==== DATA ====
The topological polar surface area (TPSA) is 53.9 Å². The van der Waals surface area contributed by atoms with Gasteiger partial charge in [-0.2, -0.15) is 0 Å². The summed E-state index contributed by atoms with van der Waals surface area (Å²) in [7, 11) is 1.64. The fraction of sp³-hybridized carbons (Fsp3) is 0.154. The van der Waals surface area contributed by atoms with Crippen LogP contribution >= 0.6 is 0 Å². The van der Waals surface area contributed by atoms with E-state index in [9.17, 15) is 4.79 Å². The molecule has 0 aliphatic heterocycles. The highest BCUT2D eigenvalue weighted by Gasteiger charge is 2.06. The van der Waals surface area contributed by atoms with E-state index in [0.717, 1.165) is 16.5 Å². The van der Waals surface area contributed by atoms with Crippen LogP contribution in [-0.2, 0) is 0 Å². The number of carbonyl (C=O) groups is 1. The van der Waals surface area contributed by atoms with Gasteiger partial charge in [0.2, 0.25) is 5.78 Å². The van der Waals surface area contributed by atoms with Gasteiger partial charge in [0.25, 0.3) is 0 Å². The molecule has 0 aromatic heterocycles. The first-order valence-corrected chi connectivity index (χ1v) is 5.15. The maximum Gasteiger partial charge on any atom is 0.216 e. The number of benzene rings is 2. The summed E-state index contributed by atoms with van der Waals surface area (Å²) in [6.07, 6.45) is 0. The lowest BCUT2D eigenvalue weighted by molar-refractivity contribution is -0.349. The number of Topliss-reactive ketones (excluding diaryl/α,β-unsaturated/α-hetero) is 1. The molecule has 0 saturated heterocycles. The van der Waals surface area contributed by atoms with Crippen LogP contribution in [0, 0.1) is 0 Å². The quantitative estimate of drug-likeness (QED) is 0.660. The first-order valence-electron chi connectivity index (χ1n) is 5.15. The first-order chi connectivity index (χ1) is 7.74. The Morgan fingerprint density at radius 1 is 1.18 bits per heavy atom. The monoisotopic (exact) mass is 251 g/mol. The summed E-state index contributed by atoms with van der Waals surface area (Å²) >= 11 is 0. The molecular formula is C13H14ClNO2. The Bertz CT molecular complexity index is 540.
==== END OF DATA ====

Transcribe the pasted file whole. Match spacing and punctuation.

The topological polar surface area (TPSA) is 53.9 Å². The van der Waals surface area contributed by atoms with Gasteiger partial charge in [-0.2, -0.15) is 0 Å². The summed E-state index contributed by atoms with van der Waals surface area (Å²) in [7, 11) is 1.64. The fraction of sp³-hybridized carbons (Fsp3) is 0.154. The van der Waals surface area contributed by atoms with Crippen LogP contribution >= 0.6 is 0 Å². The van der Waals surface area contributed by atoms with E-state index in [9.17, 15) is 4.79 Å². The molecule has 0 aliphatic heterocycles. The highest BCUT2D eigenvalue weighted by Gasteiger charge is 2.06. The van der Waals surface area contributed by atoms with E-state index in [0.717, 1.165) is 16.5 Å². The van der Waals surface area contributed by atoms with Crippen LogP contribution in [-0.2, 0) is 0 Å². The number of carbonyl (C=O) groups is 1. The van der Waals surface area contributed by atoms with Gasteiger partial charge in [0.2, 0.25) is 5.78 Å². The van der Waals surface area contributed by atoms with Gasteiger partial charge in [0.25, 0.3) is 0 Å². The molecule has 0 aromatic heterocycles. The first-order valence-corrected chi connectivity index (χ1v) is 5.15. The maximum Gasteiger partial charge on any atom is 0.216 e. The number of benzene rings is 2. The summed E-state index contributed by atoms with van der Waals surface area (Å²) in [6.07, 6.45) is 0. The lowest BCUT2D eigenvalue weighted by molar-refractivity contribution is -0.349. The number of Topliss-reactive ketones (excluding diaryl/α,β-unsaturated/α-hetero) is 1. The molecule has 0 saturated heterocycles. The van der Waals surface area contributed by atoms with Crippen LogP contribution in [0, 0.1) is 0 Å². The quantitative estimate of drug-likeness (QED) is 0.660. The first-order valence-electron chi connectivity index (χ1n) is 5.15. The first-order chi connectivity index (χ1) is 7.74. The Morgan fingerprint density at radius 1 is 1.18 bits per heavy atom. The monoisotopic (exact) mass is 251 g/mol. The summed E-state index contributed by atoms with van der Waals surface area (Å²) >= 11 is 0. The molecular formula is C13H14ClNO2. The Bertz CT molecular complexity index is 540.